The Pre-Wrath Rapture View: An Examination and Critique
By Renald E. Showers
Reviewed by Dr. James Rosscup
15.1 (Spring 2004) : 128-130
The author appraises a view held chiefly by such writers as Marvin Rosenthal and Robert van Kampen from the early 1990s forward. Rosenthal wrote The Pre-Wrath Rapture of the Church (Nashville: Thomas Nelson, 1990). One can see also van Kampen’s The Sign, 2d or Expanded Ed. (Wheaton, Ill.: Crossway 1992). Van Kampen and Roger Best did The Sign, a Personal Study Guide (Wheaton, Ill.: Crossway, 1994, and in the mid-1990s van Kampen added the 93- page The Prewrath Rapture Position Explained Plain & Simple (Grand Haven, Mich: Sola Scriptura, n.d.). Showers is lucid and specific on what he sees as flaws in a pre-wrath view that Christ will rapture His church about three-fourths of the way through the future seven-year tribulation period, shortly before Christ’s Second Advent. The view Showers rejects sees the early years of that seven-year period as not being part of the “day of the Lord” and not yet part of God’s work in wrath. That view posits that Christ will take out His church just before the final part of the seven years, then God will bring wrath on earth, as if no divine wrath was exercised in the period before that. Showers himself is pretribulational.
The author received a Th.M. at Dallas Theological Seminary and a Th.D. at Grace Theological Seminary. He has been a long-time staff member of the Friends of Israel Gospel Ministry. He also has taught at Moody Bible Institute, Lancaster School of the Bible, and Philadelphia College of the Bible. Other published works by Showers are Liberty and Love in Life with Christ, What on Earth is God Doing?, The New Nature, There Really is a Difference (this compares covenant theology with dispensational belief), and Maranatha, Our Lord, Come, a definitive effort on a pretribulational rapture.
The present ten chapters deal with pre-wrath logic on the word “tribulation,” also “the Great Tribulation,” and how seal judgments (Revelation 6–8) fit in. Further, Showers probes how the seals relate to the Second Advent, how Matthew 24 fits in, and the great multitude (R ev 7:9ff.). In addition, he examines in detail how to place the day of the Lord into the future picture, and how 2 Thessalonians 2 correlates. Then he argues the imminent coming of Christ.
Showers is well-organized, giving pre-wrath ideas first in each chapter, then his critique. Reasons he pits against a pre-wrath scheme are numbered and argued in detail. The book adduces evidence that “tribulation” occurs not only in the second half of the seven years but in the first half, all of the seven years forming a unit of “the seventieth seven [of years]” in Dan 9:27. As Showers does this in his Chapter 1, he cites rabbinic statements (14) and Christ’s teaching linking, as Showers reasons, Israel’s birth pangs of difficulty with tribulation in Matt 24:4-8 (15-17). Showers argues that the “beginning” of birth pangs in the first half of the seven years suggests further birth pangs to make up the rest of the tribulation, the latter in the second part of the seven years. Showers rejects the pre-wrath view idea that the Great Tribulation (seen as the second half of the seven years) will be “cut short” by reduction in length (cf. Matt 24:22; Mark 13:20) (20-31). One of his explanations is that Jesus in Mark 13:20 means that God in His eternal plan will cut the second half short in the sense of terminating it after God has fulfilled H is predicted length for it, not shortening the length from what was predicted.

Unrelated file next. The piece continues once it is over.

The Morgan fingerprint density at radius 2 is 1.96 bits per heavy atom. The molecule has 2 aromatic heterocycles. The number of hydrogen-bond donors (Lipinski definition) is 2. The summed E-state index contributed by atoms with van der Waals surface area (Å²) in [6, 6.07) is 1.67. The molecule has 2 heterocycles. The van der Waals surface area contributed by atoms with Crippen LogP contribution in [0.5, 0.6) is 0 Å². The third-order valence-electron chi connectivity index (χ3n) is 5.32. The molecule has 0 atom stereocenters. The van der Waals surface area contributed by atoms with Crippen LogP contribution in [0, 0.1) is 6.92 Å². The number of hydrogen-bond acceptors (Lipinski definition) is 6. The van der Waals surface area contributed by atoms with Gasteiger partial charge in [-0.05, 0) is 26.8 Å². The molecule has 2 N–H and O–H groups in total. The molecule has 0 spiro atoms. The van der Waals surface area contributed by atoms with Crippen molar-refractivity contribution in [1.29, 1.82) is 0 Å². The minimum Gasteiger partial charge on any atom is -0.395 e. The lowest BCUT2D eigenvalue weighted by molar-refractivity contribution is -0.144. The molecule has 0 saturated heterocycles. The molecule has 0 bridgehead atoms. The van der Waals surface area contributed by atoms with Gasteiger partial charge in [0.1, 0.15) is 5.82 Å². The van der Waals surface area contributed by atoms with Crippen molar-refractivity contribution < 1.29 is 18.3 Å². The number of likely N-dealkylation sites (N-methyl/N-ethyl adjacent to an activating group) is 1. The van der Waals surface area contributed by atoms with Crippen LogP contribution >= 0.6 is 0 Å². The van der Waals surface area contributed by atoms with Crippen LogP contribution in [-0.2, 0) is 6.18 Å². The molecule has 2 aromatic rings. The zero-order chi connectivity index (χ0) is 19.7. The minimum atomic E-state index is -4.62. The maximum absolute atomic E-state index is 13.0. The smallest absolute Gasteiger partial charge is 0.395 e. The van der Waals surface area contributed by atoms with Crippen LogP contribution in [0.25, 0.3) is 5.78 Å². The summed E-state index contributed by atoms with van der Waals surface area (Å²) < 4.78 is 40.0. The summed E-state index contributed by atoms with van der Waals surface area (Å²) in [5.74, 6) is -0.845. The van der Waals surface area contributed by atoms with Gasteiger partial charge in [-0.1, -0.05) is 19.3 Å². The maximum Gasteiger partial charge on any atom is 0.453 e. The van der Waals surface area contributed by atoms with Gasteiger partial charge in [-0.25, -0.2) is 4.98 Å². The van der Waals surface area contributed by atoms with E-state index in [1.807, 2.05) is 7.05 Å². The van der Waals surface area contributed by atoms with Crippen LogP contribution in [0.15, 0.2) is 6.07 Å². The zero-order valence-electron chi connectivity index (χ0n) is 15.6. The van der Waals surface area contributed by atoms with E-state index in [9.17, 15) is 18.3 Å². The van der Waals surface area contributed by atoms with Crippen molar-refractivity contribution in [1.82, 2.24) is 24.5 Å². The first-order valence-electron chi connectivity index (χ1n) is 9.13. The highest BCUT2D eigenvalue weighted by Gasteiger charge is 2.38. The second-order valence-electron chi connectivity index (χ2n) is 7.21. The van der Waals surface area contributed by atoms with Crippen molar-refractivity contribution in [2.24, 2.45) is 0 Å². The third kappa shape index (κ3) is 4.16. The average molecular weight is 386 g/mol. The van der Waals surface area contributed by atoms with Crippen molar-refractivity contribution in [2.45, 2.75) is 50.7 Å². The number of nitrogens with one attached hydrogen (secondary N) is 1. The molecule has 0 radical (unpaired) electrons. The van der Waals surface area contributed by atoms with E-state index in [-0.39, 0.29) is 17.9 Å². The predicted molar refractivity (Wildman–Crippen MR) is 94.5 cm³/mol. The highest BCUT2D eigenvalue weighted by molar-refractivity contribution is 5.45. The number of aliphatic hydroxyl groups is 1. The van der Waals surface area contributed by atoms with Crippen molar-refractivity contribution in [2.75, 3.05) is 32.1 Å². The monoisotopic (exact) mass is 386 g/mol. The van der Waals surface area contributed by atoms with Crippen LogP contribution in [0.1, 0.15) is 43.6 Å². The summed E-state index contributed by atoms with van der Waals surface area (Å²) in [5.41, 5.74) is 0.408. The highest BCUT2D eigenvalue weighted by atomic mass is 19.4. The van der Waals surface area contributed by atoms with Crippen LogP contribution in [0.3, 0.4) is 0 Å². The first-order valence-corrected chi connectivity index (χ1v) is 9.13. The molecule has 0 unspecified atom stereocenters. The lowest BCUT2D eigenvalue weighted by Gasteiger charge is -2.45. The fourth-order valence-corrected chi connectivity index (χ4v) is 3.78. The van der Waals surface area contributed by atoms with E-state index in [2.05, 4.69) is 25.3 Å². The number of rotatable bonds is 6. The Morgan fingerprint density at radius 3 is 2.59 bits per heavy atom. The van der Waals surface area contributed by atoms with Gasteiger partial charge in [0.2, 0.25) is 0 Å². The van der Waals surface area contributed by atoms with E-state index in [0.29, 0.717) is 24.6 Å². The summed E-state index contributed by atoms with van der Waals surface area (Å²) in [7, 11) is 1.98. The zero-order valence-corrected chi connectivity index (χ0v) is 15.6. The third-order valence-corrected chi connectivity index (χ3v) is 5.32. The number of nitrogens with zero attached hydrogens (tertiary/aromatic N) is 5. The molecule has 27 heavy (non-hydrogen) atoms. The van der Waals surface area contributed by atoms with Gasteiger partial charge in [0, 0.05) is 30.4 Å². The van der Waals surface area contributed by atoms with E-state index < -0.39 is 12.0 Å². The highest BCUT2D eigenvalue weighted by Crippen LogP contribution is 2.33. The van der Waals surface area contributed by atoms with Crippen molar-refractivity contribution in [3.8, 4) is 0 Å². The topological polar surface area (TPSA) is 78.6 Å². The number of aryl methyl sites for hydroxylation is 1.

Showers argues against the pre-wrath view that the great multitude is the church, raptured to heaven between the sixth and seventh seals at a pre-wrath time (cf. 140). Pre-wrath reasoning is that being in white robes, standing before God’s throne, and wielding palm branches shows that these people are in resurrection bodies. Showers counters that even the saints under the altar (Rev 6:9-11) are in white raiment, and these have not yet been resurrected. He also reasons against the multitude being the church and OT saints because John, a member of the church, did not recognize who the multitude was and had to ask (150). In his view the multitude are, rather, saints during the Great Tribulation (151).
Whether a pre-wrath reader agrees or disagrees with Showers he will need to grapple with the reasonings. Showers’ argument is rather full, clear, and aware of factors needing attention. It also is often thought-provoking. Paul Karleen also wrote a critique of the pre-wrath view, The Pre-Wrath Rapture of the Church— Is It Biblical? A summary appears in his article, “Evaluating the Pre-Wrath Rapture of the Church,” in Voice, Independent Church Journal (IFCA) 70/1 (Jan.-Feb., 1991):9-13, reprinted in Voice 79/4 (July-August 2000):9-12. One also can see John McLean’s “Another Look at Rosenthal’s ‘Pre-Wrath Rapture,’” Bibliotheca Sacra 148/592 (October-December 1991):387-98, and Gerald B. Stanton’s “A Review of the Pre-Wrath Rapture of the Church,” Bibliotheca Sacra 148/589 (January-March 1991):90-111.
Study of this reviewer leads toward favoring a pretribulational orientation, as does Showers. A pre-wrath stance, although held by earnest men thinking that they have proper insight, does not explain details as consistently and persuasively in correlating a total view. Showers’ effort is one of the better pretribulational appraisals of the pre-wrath view. It may benefit some who have not been sure or who have felt the pre-wrath logic is better, and will help tho se already committed to a pretribulational view It will also help those of other positions to see problems in a pre-wrath correlation, and to see ways to defend a pretribulational view.